It’s common for cyclists to experience pains and ailments during training or recreational riding, but it’s not always easy to figure out the cause. Blair Martin, a physiotherapist and bike fit specialist at The Body Mechanic, a Sydney-based practice, suggests that while multiple factors may be at play, it’s often worth looking for the simplest solution first.
If you’re reading this, then it’s quite likely you are statistically defined as an ‘average’ cyclist… that’s a degree-qualified male approaching his forties! Which leads me to ask, what type of advice will most readily serve you?
Will reading about the training and racing schedule of elite level athletes improve your enjoyment and performance on the bike? Will studying the Strava statistics, adopting the pre-race diet, and following the post season ‘detraining’ philosophies of a WorldTour cyclist help you achieve your riding goals?
The answer is likely to be ‘no’. Therefore the purpose of this series of articles is to provide you, the ‘average’ cyclist, with simple and practical tips you can implement to get an immediate improvement in your cycling enjoyment.
Now I recently had an ‘average’ cyclist present to our workshop complaining of knee pain which he had been experiencing for the past couple of weeks. We had worked on his riding position a number of months ago with good success, but he was concerned that in the past few weeks ‘something must have moved’ on his bike. Yet when we reviewed his riding position, nothing had changed – except for the installation of a power meter.
Power meters are a hot training tool, but don’t let them become the issue:
Power meters are a great training tool, but be wary of chasing a number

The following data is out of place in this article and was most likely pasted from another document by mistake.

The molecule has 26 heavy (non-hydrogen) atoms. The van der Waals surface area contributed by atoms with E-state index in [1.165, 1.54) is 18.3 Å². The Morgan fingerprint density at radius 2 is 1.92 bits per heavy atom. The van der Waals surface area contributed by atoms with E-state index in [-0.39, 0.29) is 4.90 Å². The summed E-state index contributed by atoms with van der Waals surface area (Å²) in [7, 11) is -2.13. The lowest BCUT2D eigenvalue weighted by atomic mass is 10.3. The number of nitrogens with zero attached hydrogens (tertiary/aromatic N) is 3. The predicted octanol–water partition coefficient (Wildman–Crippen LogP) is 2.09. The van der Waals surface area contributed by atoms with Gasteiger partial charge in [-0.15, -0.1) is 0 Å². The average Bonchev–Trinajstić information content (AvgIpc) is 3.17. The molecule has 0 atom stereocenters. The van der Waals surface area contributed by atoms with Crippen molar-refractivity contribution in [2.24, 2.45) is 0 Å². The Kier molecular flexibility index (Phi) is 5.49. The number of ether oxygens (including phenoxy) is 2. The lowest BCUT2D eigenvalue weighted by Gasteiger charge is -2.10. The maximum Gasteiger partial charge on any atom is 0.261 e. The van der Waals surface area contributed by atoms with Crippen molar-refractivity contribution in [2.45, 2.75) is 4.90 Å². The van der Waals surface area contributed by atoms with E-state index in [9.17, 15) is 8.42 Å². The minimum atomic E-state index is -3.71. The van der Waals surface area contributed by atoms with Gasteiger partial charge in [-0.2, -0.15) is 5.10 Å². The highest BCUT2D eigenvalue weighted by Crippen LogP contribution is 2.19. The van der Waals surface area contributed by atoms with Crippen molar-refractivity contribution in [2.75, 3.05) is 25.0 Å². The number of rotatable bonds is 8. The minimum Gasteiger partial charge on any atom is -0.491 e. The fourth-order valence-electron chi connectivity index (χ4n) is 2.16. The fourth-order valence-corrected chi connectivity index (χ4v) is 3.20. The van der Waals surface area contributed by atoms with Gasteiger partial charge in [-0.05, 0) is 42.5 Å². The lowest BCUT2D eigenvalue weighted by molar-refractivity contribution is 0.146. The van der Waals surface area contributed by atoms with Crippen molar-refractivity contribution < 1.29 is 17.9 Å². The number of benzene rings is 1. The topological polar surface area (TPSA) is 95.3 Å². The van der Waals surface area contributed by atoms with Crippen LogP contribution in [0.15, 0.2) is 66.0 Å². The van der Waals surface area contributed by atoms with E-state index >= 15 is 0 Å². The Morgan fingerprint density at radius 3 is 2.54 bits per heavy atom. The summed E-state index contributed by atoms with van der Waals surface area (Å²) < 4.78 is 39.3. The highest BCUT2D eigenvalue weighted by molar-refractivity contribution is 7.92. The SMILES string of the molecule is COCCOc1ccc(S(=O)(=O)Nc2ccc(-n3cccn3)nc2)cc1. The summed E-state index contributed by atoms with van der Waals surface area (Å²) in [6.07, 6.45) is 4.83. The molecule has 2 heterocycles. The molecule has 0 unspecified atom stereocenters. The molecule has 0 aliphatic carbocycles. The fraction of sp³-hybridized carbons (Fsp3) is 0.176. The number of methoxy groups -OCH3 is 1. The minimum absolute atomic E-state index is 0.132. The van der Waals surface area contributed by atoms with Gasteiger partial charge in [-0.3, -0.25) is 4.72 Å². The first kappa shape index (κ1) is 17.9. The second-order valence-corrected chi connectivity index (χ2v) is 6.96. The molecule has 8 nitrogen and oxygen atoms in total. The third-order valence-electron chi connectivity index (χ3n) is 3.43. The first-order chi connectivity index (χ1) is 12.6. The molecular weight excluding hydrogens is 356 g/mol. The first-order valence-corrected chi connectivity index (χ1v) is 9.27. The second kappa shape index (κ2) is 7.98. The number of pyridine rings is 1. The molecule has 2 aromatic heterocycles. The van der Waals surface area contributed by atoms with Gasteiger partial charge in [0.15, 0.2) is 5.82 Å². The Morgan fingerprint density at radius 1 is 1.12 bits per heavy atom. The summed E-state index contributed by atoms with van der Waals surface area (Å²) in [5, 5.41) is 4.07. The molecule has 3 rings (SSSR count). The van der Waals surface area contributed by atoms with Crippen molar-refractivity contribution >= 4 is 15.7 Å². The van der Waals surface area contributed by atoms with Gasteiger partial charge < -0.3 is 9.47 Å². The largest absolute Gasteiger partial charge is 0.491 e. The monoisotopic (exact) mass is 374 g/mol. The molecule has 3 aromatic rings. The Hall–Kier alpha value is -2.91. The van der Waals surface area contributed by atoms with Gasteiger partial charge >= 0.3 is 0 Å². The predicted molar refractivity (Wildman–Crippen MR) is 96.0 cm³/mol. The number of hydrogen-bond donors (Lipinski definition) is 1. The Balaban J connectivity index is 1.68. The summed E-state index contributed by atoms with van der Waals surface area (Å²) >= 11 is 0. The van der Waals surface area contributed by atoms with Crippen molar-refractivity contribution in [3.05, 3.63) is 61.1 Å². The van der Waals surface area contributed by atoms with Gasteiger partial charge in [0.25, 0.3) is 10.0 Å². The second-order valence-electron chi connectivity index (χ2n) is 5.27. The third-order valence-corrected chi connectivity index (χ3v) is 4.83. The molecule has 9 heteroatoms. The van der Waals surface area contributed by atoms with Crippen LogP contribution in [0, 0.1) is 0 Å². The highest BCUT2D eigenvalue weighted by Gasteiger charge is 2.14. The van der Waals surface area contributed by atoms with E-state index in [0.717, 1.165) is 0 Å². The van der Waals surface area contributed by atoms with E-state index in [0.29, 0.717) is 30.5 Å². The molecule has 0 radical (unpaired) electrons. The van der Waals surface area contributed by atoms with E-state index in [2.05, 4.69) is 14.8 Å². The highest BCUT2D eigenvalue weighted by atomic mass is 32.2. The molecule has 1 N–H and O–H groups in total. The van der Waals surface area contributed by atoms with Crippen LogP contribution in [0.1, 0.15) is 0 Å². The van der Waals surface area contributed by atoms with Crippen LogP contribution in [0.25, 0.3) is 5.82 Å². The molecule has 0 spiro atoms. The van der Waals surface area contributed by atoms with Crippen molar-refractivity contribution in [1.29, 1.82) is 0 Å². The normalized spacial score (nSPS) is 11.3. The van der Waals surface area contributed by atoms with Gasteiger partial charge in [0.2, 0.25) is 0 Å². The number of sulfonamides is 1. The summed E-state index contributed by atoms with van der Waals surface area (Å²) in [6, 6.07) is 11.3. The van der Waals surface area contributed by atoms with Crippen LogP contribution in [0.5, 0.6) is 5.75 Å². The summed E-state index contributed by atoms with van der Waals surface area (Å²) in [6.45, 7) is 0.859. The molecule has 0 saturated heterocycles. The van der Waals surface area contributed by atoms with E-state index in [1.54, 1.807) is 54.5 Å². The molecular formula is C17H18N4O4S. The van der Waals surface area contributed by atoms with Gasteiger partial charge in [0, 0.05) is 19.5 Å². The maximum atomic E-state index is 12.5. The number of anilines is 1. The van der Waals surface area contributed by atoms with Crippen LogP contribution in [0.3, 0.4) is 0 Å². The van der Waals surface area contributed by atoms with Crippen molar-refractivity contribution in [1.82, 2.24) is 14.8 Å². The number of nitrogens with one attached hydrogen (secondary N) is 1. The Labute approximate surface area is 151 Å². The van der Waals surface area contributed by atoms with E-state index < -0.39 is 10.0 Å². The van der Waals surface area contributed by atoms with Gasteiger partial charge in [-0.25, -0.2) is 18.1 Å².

When I asked him about his recent riding, he excitedly explained how his next Audax was going to be much faster now that his coach had him ‘focusing on power’. However, he had also been preparing for an overseas hiking and mountaineering trip – with his ‘training’ consisting of repetitions up a local staircase, taking the steps three at a time.
There are multiple factors we need to consider when addressing issues such as knee pain, because injuries are seldom solely attributable to one glaring issue.
With this rider we could have taken a physiotherapist’s approach: working on improving his pelvic stability and teaching him to reduce the use of his overactive quadriceps and hip flexor muscles.
Or maybe we could have approached his problem from a bike fitter and biomechanist’s perspective: reviewing his pedal choice, considering insoles or wedges in his footwear to affect limb alignment, or even investigating the relevance of any leg length discrepancies*. All of these would have some merit, to varying degrees.
Our joints can cop a hammering, don’t forget them
Removing the cause of pain is a quick way to solving the issue
However, the most important, glaring issue was simply how he was structuring his training. With this in mind, we advised him to keep his cadence above 90rpm when he pedals, and to take the staircases one stair at a time. This allowed for a significant reduction in stress on his quadriceps and knees, therefore reducing his knee pain.
Now for the purpose of this story. We humans have a tendency to over-complicate things – we seem to like looking for the obscure or unusual diagnosis, rather than the obvious stuff. Our experience is that by sorting out the obvious things first (in this case reducing overload on his knees by increasing his pedaling cadence and taking one stair at a time), many issues will be well on their way to resolution.
If you’ve had any injuries or niggles recently on the bike, have a think about whether you have done anything significantly different lately. Have you changed your cleats? Played sport with the kids? Done six hours of gardening on Sunday? Maybe your injury doesn’t need surgery, just a bit of short-term tender loving care and slightly less gardening?
*Note regarding ‘leg length discrepancies’. They are like belly buttons – we all have one!
The Body Mechanic series will be published monthly on BikeRadar and cover topics from bike fit, injury prevention, and to how your component selections actually affect you.
The Body Mechanic is a Sydney-based workshop dedicated to helping cyclists, triathletes and runners make their start line. Established in 2008 by physiotherapist and former NSW elite state road cycling champion Blair Martin, TBM offers physiotherapy, bike fitting, bike mechanic service, running technique analysis, and strength training for all athletes, ranging from commuters to elite racers.